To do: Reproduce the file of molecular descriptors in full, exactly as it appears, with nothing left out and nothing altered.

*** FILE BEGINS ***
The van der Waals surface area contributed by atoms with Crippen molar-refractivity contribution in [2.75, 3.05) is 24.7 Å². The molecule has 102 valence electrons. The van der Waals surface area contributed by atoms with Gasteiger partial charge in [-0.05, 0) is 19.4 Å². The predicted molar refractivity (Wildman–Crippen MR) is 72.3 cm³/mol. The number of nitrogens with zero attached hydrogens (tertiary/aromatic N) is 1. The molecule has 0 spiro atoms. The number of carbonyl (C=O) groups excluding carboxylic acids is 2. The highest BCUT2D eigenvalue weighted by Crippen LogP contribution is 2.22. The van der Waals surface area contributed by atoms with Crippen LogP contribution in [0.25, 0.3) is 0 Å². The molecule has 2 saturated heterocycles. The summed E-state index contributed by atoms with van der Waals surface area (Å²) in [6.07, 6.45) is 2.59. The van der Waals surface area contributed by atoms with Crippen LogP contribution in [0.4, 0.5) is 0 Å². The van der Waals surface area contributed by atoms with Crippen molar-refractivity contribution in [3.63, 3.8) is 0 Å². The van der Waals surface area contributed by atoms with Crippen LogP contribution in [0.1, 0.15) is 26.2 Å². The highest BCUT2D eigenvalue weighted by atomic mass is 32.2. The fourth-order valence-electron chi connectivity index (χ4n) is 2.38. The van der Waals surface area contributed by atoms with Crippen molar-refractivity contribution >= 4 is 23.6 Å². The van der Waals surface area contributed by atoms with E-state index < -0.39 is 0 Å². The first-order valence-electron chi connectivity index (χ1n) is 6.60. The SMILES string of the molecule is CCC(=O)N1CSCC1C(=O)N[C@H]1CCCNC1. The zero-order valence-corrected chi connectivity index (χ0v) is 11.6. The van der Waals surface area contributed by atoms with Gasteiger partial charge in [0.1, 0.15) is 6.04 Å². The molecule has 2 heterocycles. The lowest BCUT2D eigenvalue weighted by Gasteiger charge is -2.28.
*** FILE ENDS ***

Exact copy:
The van der Waals surface area contributed by atoms with Crippen molar-refractivity contribution in [2.75, 3.05) is 24.7 Å². The molecule has 102 valence electrons. The van der Waals surface area contributed by atoms with Gasteiger partial charge in [-0.05, 0) is 19.4 Å². The predicted molar refractivity (Wildman–Crippen MR) is 72.3 cm³/mol. The number of nitrogens with zero attached hydrogens (tertiary/aromatic N) is 1. The molecule has 0 spiro atoms. The number of carbonyl (C=O) groups excluding carboxylic acids is 2. The highest BCUT2D eigenvalue weighted by Crippen LogP contribution is 2.22. The van der Waals surface area contributed by atoms with Crippen LogP contribution in [0.25, 0.3) is 0 Å². The molecule has 2 saturated heterocycles. The summed E-state index contributed by atoms with van der Waals surface area (Å²) in [6.07, 6.45) is 2.59. The van der Waals surface area contributed by atoms with Crippen LogP contribution in [0.4, 0.5) is 0 Å². The van der Waals surface area contributed by atoms with Crippen molar-refractivity contribution in [3.63, 3.8) is 0 Å². The van der Waals surface area contributed by atoms with Crippen LogP contribution in [0.1, 0.15) is 26.2 Å². The highest BCUT2D eigenvalue weighted by atomic mass is 32.2. The fourth-order valence-electron chi connectivity index (χ4n) is 2.38. The van der Waals surface area contributed by atoms with Crippen molar-refractivity contribution >= 4 is 23.6 Å². The van der Waals surface area contributed by atoms with E-state index < -0.39 is 0 Å². The first-order valence-electron chi connectivity index (χ1n) is 6.60. The SMILES string of the molecule is CCC(=O)N1CSCC1C(=O)N[C@H]1CCCNC1. The zero-order valence-corrected chi connectivity index (χ0v) is 11.6. The van der Waals surface area contributed by atoms with Gasteiger partial charge in [0.1, 0.15) is 6.04 Å². The molecule has 2 heterocycles. The lowest BCUT2D eigenvalue weighted by Gasteiger charge is -2.28.